Patriots defense 'is what it is'

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Patriots defense 'is what it is'

FOXBORO -- In New England, everything "is what it is." The saying is a Bill Belichick favorite, a standard retort to nearly any question regarding his football team.
And it kind of works. The Patriots defensive effort Sunday night? It is what it is.
New England surrendered 425 yards to the Texans in this weekend's Divisional Playoff. Matt Schaub completed 34 of 51 passes for 343 yards (just the second time he passed the 300-yard mark in 18 games this year), two touchdowns, and one interception.
But Houston lost, 41-28, so all that offense is what it is: A bunch of numbers that don't add up to making Schaub feel better about the day.
It is another night the Patriots gave up a bunch of scores and didn't lose.
"I think guys have that attitude that no matter what happens, usually we're on the end where our offense is putting up a lot of points," cornerback Devin McCourty said after the game. "If things go wrong, somebody returns a kick of anything like that, we just want to hold guys out of the end zone. We want to make plays down there and just try to play great defense. We know if we can hold teams to three points our offense will do the job and put seven on the board."
McCourty was referencing the opening kickoff.
Texans safety Danieal Manning was back to receive. After the catch, Manning took off and ran 94 yards before being brought down by a sprinting McCourty. It was a nightmare open to the game.
But Houston couldn't capitalize. Running back Arian Foster got the only gain on the drive -- a 3-yard run -- before Schaub burned the final downs on incomplete passes. The ensuing field goal provided Houston's only points for nearly two full quarters.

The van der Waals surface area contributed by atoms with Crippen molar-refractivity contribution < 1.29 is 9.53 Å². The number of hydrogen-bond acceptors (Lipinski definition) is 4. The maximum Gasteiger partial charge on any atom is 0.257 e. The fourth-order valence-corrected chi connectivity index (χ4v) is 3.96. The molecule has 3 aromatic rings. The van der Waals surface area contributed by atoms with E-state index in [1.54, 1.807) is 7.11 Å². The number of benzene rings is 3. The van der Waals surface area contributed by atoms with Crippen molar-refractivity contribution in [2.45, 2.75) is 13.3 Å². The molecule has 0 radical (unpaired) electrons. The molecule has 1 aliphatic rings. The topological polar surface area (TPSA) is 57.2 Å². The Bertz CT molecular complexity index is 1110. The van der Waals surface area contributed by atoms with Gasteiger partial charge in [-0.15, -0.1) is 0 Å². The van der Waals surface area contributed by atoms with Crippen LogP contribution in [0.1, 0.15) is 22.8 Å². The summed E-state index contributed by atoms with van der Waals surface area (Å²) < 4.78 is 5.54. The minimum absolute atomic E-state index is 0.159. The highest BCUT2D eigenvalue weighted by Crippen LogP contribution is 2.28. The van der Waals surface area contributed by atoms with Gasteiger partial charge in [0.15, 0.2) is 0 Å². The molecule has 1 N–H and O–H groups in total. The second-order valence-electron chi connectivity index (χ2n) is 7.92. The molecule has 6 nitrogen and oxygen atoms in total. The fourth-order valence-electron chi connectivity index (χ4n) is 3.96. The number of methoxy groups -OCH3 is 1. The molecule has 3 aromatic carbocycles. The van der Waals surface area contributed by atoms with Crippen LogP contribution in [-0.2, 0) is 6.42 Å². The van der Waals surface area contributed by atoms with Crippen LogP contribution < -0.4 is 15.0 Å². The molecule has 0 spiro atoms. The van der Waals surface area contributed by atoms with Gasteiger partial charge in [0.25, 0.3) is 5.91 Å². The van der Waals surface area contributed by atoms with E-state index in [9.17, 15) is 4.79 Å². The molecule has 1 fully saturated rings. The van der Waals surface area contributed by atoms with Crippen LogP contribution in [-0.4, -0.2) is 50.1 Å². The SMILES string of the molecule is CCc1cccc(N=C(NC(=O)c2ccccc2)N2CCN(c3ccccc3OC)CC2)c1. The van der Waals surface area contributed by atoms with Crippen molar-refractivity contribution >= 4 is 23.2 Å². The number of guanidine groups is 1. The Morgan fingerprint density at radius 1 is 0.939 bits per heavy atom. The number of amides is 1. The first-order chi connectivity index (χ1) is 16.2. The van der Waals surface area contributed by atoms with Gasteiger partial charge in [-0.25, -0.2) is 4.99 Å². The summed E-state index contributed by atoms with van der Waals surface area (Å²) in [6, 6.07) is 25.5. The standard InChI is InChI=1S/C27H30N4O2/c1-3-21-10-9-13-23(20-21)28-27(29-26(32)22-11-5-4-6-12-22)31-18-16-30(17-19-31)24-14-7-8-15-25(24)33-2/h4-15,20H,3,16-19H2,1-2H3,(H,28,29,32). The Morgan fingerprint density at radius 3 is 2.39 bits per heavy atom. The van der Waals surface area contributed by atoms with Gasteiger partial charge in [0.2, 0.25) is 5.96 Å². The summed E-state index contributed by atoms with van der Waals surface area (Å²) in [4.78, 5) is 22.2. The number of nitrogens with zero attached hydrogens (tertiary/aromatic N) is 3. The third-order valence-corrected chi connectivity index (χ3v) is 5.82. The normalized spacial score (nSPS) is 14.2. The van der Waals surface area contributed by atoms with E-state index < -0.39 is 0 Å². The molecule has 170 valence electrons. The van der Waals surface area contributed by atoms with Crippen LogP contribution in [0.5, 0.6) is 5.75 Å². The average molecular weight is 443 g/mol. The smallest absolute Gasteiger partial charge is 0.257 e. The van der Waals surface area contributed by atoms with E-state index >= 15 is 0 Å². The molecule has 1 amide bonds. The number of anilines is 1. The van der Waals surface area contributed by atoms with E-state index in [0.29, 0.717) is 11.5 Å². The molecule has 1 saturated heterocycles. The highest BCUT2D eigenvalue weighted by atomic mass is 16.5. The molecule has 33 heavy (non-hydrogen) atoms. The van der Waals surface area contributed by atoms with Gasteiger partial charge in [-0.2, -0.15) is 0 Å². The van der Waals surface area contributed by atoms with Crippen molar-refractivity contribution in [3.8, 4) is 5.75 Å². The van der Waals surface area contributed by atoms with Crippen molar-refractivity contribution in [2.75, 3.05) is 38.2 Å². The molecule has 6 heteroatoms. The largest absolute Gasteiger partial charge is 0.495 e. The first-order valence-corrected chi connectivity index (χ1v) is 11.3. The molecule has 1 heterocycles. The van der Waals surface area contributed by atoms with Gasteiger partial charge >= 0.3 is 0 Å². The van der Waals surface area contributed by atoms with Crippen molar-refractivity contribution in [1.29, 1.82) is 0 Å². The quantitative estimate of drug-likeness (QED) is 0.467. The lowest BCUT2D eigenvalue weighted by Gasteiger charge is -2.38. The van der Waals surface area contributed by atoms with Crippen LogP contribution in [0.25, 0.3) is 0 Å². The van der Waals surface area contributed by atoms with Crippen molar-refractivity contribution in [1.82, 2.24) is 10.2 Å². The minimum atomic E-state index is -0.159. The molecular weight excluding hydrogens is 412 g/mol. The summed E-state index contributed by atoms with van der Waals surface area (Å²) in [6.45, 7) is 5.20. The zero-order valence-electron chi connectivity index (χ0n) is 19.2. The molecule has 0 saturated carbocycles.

And there -- a positive for the Patriots defense: The Texans punted on four straight drives in the first half.
Another positive: Houston converted just four of 15 third down attempts.
"It just comes down to team defense good pass rush, good coverage and keeping the yardage longer by playing better on first and second down," said defensive captain Vince Wilfork. "I thought we did a good job in the running game until we got to the last drive in the second quarter and running back Arian Foster hit a couple long runs to the weak side on us. They scored right before the half. Because we were able to hold off a few of those runs, that put them in some third-and-long situations."
"It was good team defense; I dont think its any one guy. Third down obviously is critical for us and our red area stop was big too."
The third down numbers, the red zone stop, those are the things that surface in the wake of a win. All those yards surrendered -- 90 rushing and 63 receiving to Foster; 95 on nine catches for receiver Andre Johnson -- will come out later in the film's dissection.
Before facing Baltimore in next weekend's AFC Championship, those things will be addressed. The Patriots will look at why Houston went three-for-four on fourth (two of which conversions eventually led to touchdowns) and try to fix what went wrong.
It's not like the defense thinks it's perfect. It is grossly opportunistic.
The Patriots entered Sunday's game at a plus-25 turnover differential. They forced 41 turnovers (21 fumbles, 20 interceptions) in the regular season's 16 games.